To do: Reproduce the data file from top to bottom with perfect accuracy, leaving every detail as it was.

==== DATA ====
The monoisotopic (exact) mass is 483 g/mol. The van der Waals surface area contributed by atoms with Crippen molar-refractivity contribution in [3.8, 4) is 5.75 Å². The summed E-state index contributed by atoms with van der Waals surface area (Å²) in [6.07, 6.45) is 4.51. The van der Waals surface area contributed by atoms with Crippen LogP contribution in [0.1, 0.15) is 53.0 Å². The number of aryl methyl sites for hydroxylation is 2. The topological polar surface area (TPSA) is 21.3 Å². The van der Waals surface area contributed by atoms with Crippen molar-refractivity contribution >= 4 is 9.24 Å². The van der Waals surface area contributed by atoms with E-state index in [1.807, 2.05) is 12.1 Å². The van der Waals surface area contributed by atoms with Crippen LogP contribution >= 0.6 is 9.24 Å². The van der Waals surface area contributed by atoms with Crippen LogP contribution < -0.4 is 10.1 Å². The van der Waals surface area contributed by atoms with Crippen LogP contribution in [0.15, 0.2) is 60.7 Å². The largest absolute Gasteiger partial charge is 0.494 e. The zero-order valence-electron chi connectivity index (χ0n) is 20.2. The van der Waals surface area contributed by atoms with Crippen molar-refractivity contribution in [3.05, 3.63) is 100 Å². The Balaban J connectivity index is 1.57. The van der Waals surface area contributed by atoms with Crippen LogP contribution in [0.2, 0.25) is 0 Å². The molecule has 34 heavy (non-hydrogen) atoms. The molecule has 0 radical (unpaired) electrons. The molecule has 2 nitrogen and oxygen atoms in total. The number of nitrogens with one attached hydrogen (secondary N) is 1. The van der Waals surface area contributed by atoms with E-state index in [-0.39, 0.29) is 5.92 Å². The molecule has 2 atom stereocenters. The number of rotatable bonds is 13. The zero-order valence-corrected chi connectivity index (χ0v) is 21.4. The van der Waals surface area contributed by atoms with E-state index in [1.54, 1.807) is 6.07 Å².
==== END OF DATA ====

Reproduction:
The monoisotopic (exact) mass is 483 g/mol. The van der Waals surface area contributed by atoms with Crippen molar-refractivity contribution in [3.8, 4) is 5.75 Å². The summed E-state index contributed by atoms with van der Waals surface area (Å²) in [6.07, 6.45) is 4.51. The van der Waals surface area contributed by atoms with Crippen LogP contribution in [0.1, 0.15) is 53.0 Å². The number of aryl methyl sites for hydroxylation is 2. The topological polar surface area (TPSA) is 21.3 Å². The van der Waals surface area contributed by atoms with Crippen molar-refractivity contribution >= 4 is 9.24 Å². The van der Waals surface area contributed by atoms with E-state index in [1.807, 2.05) is 12.1 Å². The van der Waals surface area contributed by atoms with Crippen LogP contribution >= 0.6 is 9.24 Å². The van der Waals surface area contributed by atoms with Crippen LogP contribution < -0.4 is 10.1 Å². The van der Waals surface area contributed by atoms with Crippen LogP contribution in [0.15, 0.2) is 60.7 Å². The largest absolute Gasteiger partial charge is 0.494 e. The zero-order valence-electron chi connectivity index (χ0n) is 20.2. The van der Waals surface area contributed by atoms with Crippen molar-refractivity contribution in [3.05, 3.63) is 100 Å². The Balaban J connectivity index is 1.57. The van der Waals surface area contributed by atoms with Crippen LogP contribution in [0.2, 0.25) is 0 Å². The molecule has 34 heavy (non-hydrogen) atoms. The molecule has 0 radical (unpaired) electrons. The molecule has 2 nitrogen and oxygen atoms in total. The number of nitrogens with one attached hydrogen (secondary N) is 1. The van der Waals surface area contributed by atoms with E-state index in [-0.39, 0.29) is 5.92 Å². The molecule has 2 atom stereocenters. The number of rotatable bonds is 13. The zero-order valence-corrected chi connectivity index (χ0v) is 21.4. The van der Waals surface area contributed by atoms with E-state index in [1.54, 1.807) is 6.07 Å².